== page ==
Tag: creativity tricks

writing motivation

Strength in Numbers

You would think that writing is a fairly solitary endeavor. One person, sitting at a computer – or typewriter, or notebook – creating a new world and new characters. Authors don’t need people around to distract them – do they?

On a whim, I participated in National Novel Writing Month back in 2017, just to see if I could reach that 50,000 word goal in thirty days. It was fun and challenging and I loved every minute of it. By the end of November I had surpassed the word count goal and “won” NaNoWriMo – but that wasn’t the best thing I gained from the experience.

During that time, I attended a number of write-ins where NaNoWriMo participants in the area gathered at a specified location. The municipal liaison, Mary, set timers and challenged each writer to put down as many words as possible. She was encouraging and funny, teasing those she knew and cheering every single writer who showed up.

I needed that.

It was immediately obvious that there was something motivating about being in a room with other creatives. Is there an aura about writers that wafts into the air and encircles everyone nearby, merging with and energizing the other writers in the room? I don’t have any idea, but I sure dig that visual.

What I do know, however, is that this camaraderie between authors is an essential component to my own creativity. I was heartbroken when November ended and I no longer had a reason to meet up with these people – or to write. I hadn’t finished my story but I couldn’t make myself sit down and get to the end.

That is, until I found out about Camp NaNoWriMo.

I gathered my own group, organizing meet-ups throughout the month of April and again in July. We shared our story ideas, asked each other for advice or how to get out of a sticky scene. Over the spring and summer, I not only finished my story but added more than another 90,000 words! Unfortunately, now I am faced with editing that story down to a manageable length.

It’s harder than it sounds…

Now I meet with a group to write every week and I consider these people my good friends, even outside of writing. I continue to plan and organize writing groups for Camps and I find great joy in encouraging others to believe in themselves and in their writing – to an obnoxious extent. When I go more than a week without a writing group, my creativity and my mood suffer. Writing with other creatives helps to keep me motivated and boosts my creativity.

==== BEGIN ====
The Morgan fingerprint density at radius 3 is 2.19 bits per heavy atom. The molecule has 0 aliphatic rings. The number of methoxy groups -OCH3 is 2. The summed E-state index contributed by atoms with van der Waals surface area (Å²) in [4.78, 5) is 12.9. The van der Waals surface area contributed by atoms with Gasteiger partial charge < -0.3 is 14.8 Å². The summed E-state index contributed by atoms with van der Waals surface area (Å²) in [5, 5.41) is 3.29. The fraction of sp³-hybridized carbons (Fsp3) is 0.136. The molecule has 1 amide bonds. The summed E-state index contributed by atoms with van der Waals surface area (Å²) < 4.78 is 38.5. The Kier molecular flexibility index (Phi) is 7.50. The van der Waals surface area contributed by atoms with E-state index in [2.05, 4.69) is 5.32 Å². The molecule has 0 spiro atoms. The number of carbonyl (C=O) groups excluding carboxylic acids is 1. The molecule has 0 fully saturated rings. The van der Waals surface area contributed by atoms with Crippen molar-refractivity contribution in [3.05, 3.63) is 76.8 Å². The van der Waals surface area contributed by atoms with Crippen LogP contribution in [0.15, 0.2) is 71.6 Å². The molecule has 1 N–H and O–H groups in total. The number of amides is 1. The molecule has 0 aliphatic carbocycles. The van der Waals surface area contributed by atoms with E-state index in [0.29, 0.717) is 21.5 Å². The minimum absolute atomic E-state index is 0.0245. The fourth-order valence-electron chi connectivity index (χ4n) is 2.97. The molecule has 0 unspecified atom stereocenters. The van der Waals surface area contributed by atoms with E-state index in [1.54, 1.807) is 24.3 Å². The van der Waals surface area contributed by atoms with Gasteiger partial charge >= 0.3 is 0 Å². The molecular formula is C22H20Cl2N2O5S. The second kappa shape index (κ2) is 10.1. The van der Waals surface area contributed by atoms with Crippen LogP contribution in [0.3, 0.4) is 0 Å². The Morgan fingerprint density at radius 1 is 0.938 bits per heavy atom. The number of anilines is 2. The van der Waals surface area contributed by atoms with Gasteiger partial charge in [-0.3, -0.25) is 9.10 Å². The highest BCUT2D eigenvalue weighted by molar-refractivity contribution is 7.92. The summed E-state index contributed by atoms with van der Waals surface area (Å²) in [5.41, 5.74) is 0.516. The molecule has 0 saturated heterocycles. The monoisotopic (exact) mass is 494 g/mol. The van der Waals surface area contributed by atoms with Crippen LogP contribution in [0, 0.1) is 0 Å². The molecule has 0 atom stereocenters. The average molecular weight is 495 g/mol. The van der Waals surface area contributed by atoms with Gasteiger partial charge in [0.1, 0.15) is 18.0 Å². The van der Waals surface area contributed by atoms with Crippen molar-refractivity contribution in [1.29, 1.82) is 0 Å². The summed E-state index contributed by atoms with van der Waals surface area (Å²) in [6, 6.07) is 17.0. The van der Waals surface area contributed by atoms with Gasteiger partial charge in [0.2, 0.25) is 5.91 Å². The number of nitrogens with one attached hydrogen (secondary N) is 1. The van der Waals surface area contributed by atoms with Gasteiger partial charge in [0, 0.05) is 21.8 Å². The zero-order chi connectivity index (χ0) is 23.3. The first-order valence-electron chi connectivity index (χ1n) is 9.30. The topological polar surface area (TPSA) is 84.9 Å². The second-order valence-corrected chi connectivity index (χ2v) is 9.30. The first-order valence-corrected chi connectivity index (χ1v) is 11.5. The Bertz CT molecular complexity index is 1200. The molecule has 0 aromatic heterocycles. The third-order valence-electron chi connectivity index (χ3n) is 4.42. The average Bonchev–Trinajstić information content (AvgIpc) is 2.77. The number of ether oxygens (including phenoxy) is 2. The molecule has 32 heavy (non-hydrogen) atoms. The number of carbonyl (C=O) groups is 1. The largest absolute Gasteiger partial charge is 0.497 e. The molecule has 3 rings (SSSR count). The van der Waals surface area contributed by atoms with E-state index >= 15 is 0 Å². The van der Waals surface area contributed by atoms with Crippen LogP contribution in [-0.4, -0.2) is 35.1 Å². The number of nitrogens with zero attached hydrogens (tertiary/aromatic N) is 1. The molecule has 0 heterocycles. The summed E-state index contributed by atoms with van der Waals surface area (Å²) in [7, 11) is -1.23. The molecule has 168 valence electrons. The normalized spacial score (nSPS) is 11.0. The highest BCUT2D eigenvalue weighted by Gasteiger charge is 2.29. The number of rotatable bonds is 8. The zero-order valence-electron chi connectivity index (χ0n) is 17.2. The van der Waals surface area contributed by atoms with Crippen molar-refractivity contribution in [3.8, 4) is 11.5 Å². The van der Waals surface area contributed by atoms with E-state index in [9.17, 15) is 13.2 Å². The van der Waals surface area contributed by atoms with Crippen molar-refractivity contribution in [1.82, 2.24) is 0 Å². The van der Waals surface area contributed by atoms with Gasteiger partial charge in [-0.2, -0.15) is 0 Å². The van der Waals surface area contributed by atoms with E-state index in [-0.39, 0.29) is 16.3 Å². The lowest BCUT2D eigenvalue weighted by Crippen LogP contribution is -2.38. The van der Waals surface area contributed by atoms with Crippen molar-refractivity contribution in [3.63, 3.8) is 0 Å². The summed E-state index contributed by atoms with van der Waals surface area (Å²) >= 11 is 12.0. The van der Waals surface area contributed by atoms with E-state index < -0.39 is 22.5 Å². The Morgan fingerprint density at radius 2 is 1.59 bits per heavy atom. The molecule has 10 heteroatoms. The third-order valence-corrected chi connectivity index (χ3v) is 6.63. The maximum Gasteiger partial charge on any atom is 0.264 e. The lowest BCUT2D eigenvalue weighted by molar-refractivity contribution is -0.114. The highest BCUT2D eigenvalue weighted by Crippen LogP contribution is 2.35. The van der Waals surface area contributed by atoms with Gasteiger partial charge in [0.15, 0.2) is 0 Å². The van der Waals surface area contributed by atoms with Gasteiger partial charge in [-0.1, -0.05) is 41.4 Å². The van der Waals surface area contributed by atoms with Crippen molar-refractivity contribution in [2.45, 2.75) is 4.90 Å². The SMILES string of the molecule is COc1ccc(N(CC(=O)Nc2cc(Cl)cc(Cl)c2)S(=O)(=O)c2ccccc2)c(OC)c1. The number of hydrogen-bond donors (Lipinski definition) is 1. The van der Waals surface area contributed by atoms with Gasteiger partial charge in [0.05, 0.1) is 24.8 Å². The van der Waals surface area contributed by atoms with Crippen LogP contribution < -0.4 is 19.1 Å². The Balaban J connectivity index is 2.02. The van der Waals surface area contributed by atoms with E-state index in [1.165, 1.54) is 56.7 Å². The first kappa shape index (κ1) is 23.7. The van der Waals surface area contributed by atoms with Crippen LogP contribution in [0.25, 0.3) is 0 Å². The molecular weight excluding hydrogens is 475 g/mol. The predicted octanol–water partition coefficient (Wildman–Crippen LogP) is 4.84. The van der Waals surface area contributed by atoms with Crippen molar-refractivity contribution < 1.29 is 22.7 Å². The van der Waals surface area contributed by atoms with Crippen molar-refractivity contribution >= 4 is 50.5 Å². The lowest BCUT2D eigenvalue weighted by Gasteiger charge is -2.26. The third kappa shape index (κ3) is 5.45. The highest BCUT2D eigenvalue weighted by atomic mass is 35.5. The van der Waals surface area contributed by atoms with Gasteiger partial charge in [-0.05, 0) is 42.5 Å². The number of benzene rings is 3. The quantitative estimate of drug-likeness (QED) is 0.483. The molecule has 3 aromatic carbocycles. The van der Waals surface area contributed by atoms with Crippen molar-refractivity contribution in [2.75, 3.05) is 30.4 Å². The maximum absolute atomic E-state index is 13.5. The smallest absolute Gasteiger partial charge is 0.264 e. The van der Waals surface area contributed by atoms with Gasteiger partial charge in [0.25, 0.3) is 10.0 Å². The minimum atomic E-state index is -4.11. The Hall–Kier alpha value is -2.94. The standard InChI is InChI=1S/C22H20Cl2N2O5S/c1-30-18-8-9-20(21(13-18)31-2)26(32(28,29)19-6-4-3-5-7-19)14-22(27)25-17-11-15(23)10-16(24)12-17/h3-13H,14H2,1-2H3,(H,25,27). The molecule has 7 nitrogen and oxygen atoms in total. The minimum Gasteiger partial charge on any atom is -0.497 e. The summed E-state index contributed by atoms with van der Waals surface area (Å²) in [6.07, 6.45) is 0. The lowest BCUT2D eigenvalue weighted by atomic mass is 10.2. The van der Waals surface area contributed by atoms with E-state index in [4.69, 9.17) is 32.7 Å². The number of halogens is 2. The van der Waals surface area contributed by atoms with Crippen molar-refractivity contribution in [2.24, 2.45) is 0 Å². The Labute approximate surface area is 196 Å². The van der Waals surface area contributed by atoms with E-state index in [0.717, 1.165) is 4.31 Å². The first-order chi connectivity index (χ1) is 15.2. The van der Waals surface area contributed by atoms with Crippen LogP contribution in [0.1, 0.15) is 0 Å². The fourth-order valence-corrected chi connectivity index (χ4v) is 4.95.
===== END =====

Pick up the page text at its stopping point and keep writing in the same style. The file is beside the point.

There is definitely strength in numbers.

What creative boost have you discovered that surprised you? Do you prefer to write alone or with other people? Comment below and let me know what keeps you on your creative path!

novel editing, manuscript editing, query writing

Behind the Scenes: Editing Week 7

Since this is my first foray into editing my own novel I really had no idea how challenging it would be. I’m still plugging along, but it’s not the blazing trail of triumph I had been hoping for.

One good thing – I don’t hate my story.

I did when I first started, but now I feel a bit more hopeful. At the beginning I was staring down 163,000 words. Well, after seven weeks I am thrilled to tell you that I have pared it down to 147,000. Yikes.

An upcoming workshop I’ll be attending offers professional query letter or partial manuscript critiques, as well as face-to-face pitch options with a variety of agents in attendance. While there will be one agent there that I think would be a good fit for me, I am miles away from being ready for that. Instead, I chose to have both the first ten pages of my manuscript and a query letter critiqued.

That’s some scary stuff.

Preparing the ten pages was, honestly, pretty fun. I rewrote the entire first scene, adding in some dialogue to show what a jerk one of the central characters is. When I shared the new lines with my husband he was sufficiently offended by the passive-aggressive insults, so I think I got my point across.

However, it took me a good three days to write the query letter. Condensing a full novel into roughly 300 words designed to pique the agent’s interest enough to want to read the whole story is HARD. I almost gave up several times, but I had already plunked down some money for this service.